Here in Wyoming, we love our cowboys. In fact, we’re so proud of our cowboy heritage that our legislature ratified the “Code of the West” as our official code of conduct last year. It’s a distillation of the traditional Cowboy Code endorsed by everyone from Roy Rogers to Ty Murray.

It may be simplistic, but it provides good rules to live by–and to write by. The same tenets that help cowboys gather the cattle can be applied to your writing career. Here’s the code, interpreted for romance writers:

• Live each day with courage. It takes courage to face that blank page and spill your soul onto it. Buckle down and do it–every day.

• Take pride in your work. Make every page of your manuscript the best it can be, free of grammar goofs and typos. You want those editors and agents to see your best work–so make sure that’s what you’re sending out.

• Always finish what you start. Fourteen half-finished manuscripts won’t get you anywhere. Choose one, commit to your story, your characters, and your career, and finish it.

• Do what has to be done. If you have a scene that doesn’t forward the plot, cut it. Editing hurts, but in the end, you’ll have a better product.

• Be tough, but fair. Be realistic about your work, but don’t let your inner critic sabotage your dreams. Your manuscript needs to be great, but it doesn’t have to be perfect.

• When you make a promise, keep it. If you told an agent you’d send them your manuscript on Friday, keep your word. Being a true professional could convince an agent or editor who’s on the fence to take a chance on your work.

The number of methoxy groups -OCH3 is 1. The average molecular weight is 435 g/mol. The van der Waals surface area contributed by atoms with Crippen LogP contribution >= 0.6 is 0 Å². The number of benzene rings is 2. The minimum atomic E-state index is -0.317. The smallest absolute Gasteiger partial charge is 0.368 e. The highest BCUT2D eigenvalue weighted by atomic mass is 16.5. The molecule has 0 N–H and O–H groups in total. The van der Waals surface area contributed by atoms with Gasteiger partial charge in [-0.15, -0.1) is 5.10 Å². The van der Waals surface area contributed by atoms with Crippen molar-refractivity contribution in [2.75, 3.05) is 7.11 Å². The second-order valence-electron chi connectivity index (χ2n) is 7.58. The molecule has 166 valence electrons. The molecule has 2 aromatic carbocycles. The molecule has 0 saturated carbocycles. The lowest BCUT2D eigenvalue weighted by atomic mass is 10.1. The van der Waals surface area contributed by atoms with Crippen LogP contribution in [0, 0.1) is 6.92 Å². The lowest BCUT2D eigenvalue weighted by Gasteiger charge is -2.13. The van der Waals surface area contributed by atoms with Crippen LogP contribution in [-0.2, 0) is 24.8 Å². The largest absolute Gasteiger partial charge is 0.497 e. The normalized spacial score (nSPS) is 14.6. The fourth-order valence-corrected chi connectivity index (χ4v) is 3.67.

• Ride for the brand. When you get famous, you can blend genres and bend rules. But when you’re starting out, publishers want to know exactly where your book belongs on the shelf–so make a commitment to your genre and stick with it.

• Talk less, say more. Readers these days are used to television, where images flicker past in a heartbeat and a story wraps up in two hours or less. Don’t test their patience. Make every word count, and make sure every scene pushes the story forward.

• Remember that some things are not for sale. Sure, dark urban fantasy is hot, but maybe you’re not a dark-and-urban kind of gal. It’s okay to study the market, but don’t sell your soul to get published. Write what you love.

• Know where to draw the line. Writing matters, but some things matter more. Family, work, friends–success is meaningless if you’ve let these things fall by the wayside. Keep your life in balance by getting out of your fictional universe and living in the real world once in a while.